I can only think of two reasons why I might want to keep a journal:
- Therapy for myself. It seems a good way to collect and deal with my thoughts about whatever is happening in my life. This is particularly true if I create the entries before ending my day.
- Nostalgia. It may be interesting in a few years to go back and see where my head was in 2011.
David’s first reason is a great one. Writing can be great therapy and help you find your center again after a busy day, record important events, and focus on the days ahead.
I can also get behind David’s Reason #2. For years I have wanted to begin a 5-year journal, also known as a book of days, and Day One can certainly serve in that capacity. Haven’t heard of a 5-year journal? This excerpt from “How to Keep a Journal” posted at levenger.com explains how it works:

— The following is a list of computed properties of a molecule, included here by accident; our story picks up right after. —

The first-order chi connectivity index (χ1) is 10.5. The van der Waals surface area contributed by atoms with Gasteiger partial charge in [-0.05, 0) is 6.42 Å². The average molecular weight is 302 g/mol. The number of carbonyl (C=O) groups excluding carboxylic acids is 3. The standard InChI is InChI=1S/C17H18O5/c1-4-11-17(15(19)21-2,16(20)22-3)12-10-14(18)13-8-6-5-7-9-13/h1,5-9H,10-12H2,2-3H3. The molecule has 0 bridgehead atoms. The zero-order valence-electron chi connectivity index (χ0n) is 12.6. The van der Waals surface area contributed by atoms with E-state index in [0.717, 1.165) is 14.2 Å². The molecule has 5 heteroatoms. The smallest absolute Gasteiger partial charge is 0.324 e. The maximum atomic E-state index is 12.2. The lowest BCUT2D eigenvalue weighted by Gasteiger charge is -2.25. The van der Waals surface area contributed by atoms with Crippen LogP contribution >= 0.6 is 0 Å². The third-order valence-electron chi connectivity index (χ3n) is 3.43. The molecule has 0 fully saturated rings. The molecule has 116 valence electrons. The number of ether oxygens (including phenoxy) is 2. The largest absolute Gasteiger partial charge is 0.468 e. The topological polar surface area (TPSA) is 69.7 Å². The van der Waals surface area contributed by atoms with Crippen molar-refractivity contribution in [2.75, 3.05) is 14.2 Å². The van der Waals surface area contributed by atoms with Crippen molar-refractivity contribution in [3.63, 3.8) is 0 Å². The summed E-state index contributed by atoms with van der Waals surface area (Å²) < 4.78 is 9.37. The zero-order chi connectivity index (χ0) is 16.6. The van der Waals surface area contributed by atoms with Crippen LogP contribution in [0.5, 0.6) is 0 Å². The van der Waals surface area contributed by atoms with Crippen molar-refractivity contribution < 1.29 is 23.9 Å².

Of her book of days, Darlene [Kostrub] explains: “I only put something there if it’s significant—when somebody dies, is married, if my kids broke up with somebody, or where we spend our family birthdays or the Fourth of July. I can tell you where we were and what we did.”
Each year, on her close friend’s birthday, the two of them go out to celebrate. This year Darlene told her friend what they had done for each of the last five birthdays, “She couldn’t believe it. She was really impressed; it was gone from her mind,” Darlene says. “I tell people to keep this kind of journal, and nobody values it until they do.”
My first goal is to nail down alarm intervals that remind me to write rather than nagging me to do so. I look forward to joining David and keeping a daily record using Day One and encourage you to keep a journal to suit your needs.